Al Monitor‘s front page today is teeming with several high-powered original pieces and interviews with policymakers on Iran, Syria, and Egypt:
- IISS-Washington director Andrew Parasiliti lays out a roadmap for closing a deal with Iran, urging the U.S. to ‘go big’:
To close the deal and advance the negotiations, the P5+1 could recognize Iran’s right to enrichment in the context of Iran being a signatory to the Nuclear Nonproliferation Treaty (NPT) and freeze all pending sanctions on Iran. Additionally, the P5+1 might request a good-faith strategic pause in enrichment while Iran resolves outstanding questions about its nuclear program, which would lead to the removal of those related UN sanctions. … Third, the P5+1 could offer a roadmap for lifting US and EU sanctions in return for Iranian cooperation on its nuclear program. …
- Former top Obama Pentagon Middle East official Colin Kahl tells me it’s time for the U.S. to show more of its cards to Iran:
Kahl: It would be helpful to give Iran a better sense of what they would need to do to get a delay of oil sanctions. And what’s the road map for eventual resolution of the nuclear issue. It is appropriate to focus on interim steps to build confidence and make important progress on issues like 20 percent enrichment, but it would also be good to make sure these steps are nested within a broader, more explicit framework that outlines the ultimate path ahead for an agreement that addresses remaining international concerns …
We have probably reached a point where we should put more of our cards on the table, both through ongoing P5+1 talks and through a bilateral U.S.-Iran conversation. The problem is, thus far, the Iranians have not been willing to meet with the US bilaterally.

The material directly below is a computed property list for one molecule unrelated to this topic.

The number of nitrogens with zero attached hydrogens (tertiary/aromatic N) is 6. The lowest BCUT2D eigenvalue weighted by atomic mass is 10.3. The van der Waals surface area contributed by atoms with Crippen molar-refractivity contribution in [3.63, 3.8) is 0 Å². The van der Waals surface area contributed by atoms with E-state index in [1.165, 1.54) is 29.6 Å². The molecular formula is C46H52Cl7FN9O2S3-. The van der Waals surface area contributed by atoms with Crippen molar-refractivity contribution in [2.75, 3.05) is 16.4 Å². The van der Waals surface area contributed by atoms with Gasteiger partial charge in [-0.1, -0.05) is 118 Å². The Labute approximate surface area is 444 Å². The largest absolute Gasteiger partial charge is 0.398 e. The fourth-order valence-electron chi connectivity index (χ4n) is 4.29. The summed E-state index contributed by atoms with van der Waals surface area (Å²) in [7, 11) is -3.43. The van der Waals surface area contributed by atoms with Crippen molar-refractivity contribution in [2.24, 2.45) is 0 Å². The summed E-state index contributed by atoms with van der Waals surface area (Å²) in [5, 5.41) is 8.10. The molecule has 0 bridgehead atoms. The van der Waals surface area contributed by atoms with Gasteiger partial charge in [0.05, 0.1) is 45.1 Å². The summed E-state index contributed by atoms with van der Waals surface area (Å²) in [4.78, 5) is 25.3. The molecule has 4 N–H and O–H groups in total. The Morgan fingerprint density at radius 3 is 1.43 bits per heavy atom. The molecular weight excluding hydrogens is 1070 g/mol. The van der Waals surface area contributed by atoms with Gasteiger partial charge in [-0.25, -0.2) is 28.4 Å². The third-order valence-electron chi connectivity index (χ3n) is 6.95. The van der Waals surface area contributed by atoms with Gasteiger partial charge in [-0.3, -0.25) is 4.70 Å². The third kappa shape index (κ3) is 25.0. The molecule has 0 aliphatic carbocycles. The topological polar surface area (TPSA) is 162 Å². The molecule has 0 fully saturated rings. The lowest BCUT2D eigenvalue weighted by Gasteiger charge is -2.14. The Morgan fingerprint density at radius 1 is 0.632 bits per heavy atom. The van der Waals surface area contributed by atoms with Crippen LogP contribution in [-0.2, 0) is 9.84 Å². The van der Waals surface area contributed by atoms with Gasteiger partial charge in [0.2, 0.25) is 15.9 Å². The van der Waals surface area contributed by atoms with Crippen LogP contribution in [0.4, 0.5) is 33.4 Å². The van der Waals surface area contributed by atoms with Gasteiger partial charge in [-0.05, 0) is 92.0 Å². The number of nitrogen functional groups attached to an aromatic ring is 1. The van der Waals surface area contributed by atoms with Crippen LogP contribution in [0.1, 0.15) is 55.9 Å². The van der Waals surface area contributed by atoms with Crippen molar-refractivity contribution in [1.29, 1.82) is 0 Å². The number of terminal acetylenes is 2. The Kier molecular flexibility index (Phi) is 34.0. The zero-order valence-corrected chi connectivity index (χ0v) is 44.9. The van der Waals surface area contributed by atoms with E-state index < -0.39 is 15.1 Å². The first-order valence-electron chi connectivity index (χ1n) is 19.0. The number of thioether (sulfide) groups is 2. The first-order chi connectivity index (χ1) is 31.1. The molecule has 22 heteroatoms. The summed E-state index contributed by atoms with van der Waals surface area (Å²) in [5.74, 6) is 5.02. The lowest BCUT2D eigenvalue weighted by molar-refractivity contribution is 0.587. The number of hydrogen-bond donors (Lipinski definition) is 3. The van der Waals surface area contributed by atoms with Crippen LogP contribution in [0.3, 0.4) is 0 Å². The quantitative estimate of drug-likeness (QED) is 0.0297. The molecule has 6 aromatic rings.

- Brent Scowcroft, GOP elder statesman and former Bush I national security advisor, discusses Egypt, Syria and Iran in an interview with Barbara Slavin:
Scowcroft: I think there is some potential in the talks. The deal I would like to see… is to make moves which would not single out Iran… What I would like to see the US do is to internationalize the fuel cycle so non-weapons states don’t enrich uranium… I would even go so far as to say, okay, you want to be one of the states that provide it? Okay, then, your plant belongs to, and is supervised by, the IAEA [the International Atomic Energy Agency].
Al-Monitor: What about postponing some of these sanctions?
Scowcroft: The danger is we’ve postponed them before and Iran doesn’t do anything. This is a case of fine judgment. If some relaxation of the sanctions for a time — if we think there’s a realistic chance that you go a step farther—I would do it… I wouldn’t draw rigid rules. What we should be trying to do is to move this process along and do it in a way which achieves our objectives, which may require that Iran doesn’t feel humiliated. It’s easy to say. It’s very hard to do.
- Former Iran nuclear negotiator Seyed Hossein Mousavian offers his proscription for a deal in Moscow.
- And on a slightly lighter note, Al Monitor‘s Roja Heydarpour reports on “The Iran job,” a new documentary on an American basketball player in Iran.
(Photo: Chinese President Hu Jintao (centre, L) attends a meeting with Iran’s President Mahmoud Ahmadinejad (centre, R) at the Great Hall of the People in Beijing June 8, 2012.REUTERS/Mark Ralston/Pool.)